RRC to create extreme weather testing facility with help from $6M investment

Red River College has announced that it will proceed with the next steps in creating its MotiveLab, a highly specialized extreme weather testing facility that will reportedly be the first of its kind in Western Canada. The lab serves as a “climactic chamber” that allows researchers from the college and industry to test heavy vehicles of all shapes and sizes for performance at extreme temperatures. “Manitoba’s heavy vehicle manufacturing sector is a cornerstone of our economy, and this research and testing facility is a direct result of our close ties with manufacturers, as well as our efforts to meet current and future training and technology needs,” says RRC President Paul Vogt. “It’s an approach we are taking across all sectors to help local industry innovate, create jobs of the future and be more competitive in the global marketplace.” RRC | MB

Making the case for the humanities with simple data: Chronicle contributors

“Leaders in higher education often ask us how they might make a case for the humanities, when students and parents are so deeply concerned about their economic futures,” write Norman M Bradburn and Robert B Townsend, who add that “the answers lie in the very numbers that are so often cited as admonitions against the field.” The authors admit that while humanities graduates do not earn as much as graduates from engineering and the physical sciences, they still have much better employment outcomes than those who earn no degree. The authors further argue that income is not the only indicator of a well-chosen degree, as 90% of humanities degree holders in the US report being satisfied with their jobs ten years after graduation. The authors conclude that “the bottom line for students with an interest and aptitude for humanistic study is that following their hearts will also lead to financially satisfactory lives.” Chronicle of Higher Education (Subscription Required)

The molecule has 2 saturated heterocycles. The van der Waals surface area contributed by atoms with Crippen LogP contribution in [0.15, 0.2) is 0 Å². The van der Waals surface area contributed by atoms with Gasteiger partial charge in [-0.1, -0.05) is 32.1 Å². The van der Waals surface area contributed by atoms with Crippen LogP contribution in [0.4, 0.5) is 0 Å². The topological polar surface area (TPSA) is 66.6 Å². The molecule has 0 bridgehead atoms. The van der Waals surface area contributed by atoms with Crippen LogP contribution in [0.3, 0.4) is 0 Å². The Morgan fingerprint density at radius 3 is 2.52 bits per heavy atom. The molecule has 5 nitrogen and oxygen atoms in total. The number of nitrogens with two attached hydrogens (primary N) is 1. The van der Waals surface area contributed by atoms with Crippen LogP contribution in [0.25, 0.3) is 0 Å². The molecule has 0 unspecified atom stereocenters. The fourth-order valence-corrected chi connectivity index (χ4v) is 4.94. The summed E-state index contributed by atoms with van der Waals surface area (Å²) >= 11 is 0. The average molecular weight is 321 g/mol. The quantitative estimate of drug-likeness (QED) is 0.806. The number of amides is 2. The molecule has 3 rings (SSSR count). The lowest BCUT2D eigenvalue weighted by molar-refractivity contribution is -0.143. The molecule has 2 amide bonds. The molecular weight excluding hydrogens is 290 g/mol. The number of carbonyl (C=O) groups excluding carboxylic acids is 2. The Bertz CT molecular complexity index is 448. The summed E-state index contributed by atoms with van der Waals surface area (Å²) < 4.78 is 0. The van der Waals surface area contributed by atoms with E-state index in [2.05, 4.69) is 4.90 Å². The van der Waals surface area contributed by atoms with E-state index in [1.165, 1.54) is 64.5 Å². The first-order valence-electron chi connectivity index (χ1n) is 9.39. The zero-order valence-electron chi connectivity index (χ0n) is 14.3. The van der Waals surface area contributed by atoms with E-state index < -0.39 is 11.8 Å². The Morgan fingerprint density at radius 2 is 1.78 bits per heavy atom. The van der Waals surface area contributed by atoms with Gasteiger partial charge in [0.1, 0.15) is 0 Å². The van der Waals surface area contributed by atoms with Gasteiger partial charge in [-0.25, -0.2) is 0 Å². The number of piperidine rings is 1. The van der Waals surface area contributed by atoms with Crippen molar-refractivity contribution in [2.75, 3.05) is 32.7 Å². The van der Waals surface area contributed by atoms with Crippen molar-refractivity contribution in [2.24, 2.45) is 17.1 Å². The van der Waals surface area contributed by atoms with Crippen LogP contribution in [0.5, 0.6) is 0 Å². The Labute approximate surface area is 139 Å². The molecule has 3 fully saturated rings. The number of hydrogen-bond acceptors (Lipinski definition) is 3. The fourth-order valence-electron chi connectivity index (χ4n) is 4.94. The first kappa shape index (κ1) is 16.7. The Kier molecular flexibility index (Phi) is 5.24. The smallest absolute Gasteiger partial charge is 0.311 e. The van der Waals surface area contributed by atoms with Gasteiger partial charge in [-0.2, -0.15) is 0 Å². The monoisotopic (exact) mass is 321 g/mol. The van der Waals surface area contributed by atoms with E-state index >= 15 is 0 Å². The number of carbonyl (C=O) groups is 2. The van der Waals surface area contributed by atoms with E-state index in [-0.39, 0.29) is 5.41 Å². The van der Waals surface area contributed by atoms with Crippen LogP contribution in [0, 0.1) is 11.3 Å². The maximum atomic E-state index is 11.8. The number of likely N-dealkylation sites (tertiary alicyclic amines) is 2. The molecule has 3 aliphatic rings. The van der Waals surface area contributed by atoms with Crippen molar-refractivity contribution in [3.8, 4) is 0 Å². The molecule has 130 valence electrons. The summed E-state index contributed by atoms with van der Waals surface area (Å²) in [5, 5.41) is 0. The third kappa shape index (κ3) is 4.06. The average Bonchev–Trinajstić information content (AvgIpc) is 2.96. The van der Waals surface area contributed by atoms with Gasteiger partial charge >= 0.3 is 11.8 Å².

NWCC, BCIT partner to guarantee admission for transfer students

Northwest Community College and the British Columbia Institute of Technology have partnered to create a new student transfer agreement that offers NWCC Criminology students guaranteed admission into BCIT’s Forensics department. Students who successfully complete the Criminology Diploma at NWCC and meet certain criteria are eligible to transfer into the third year of the Bachelor of Technology in Forensic Sciences at BCIT. “This is an exciting opportunity for students to have a guaranteed pathway into the study of Forensic Sciences, while doing their first two years closer to home at NWCC,” says Justin Kohlman, VP Education, Students and International at NWCC. “This builds on our plan to establish more guaranteed pathways for NWCC students to other post-secondary institutes both in BC, the rest of Canada and internationally.” NWCC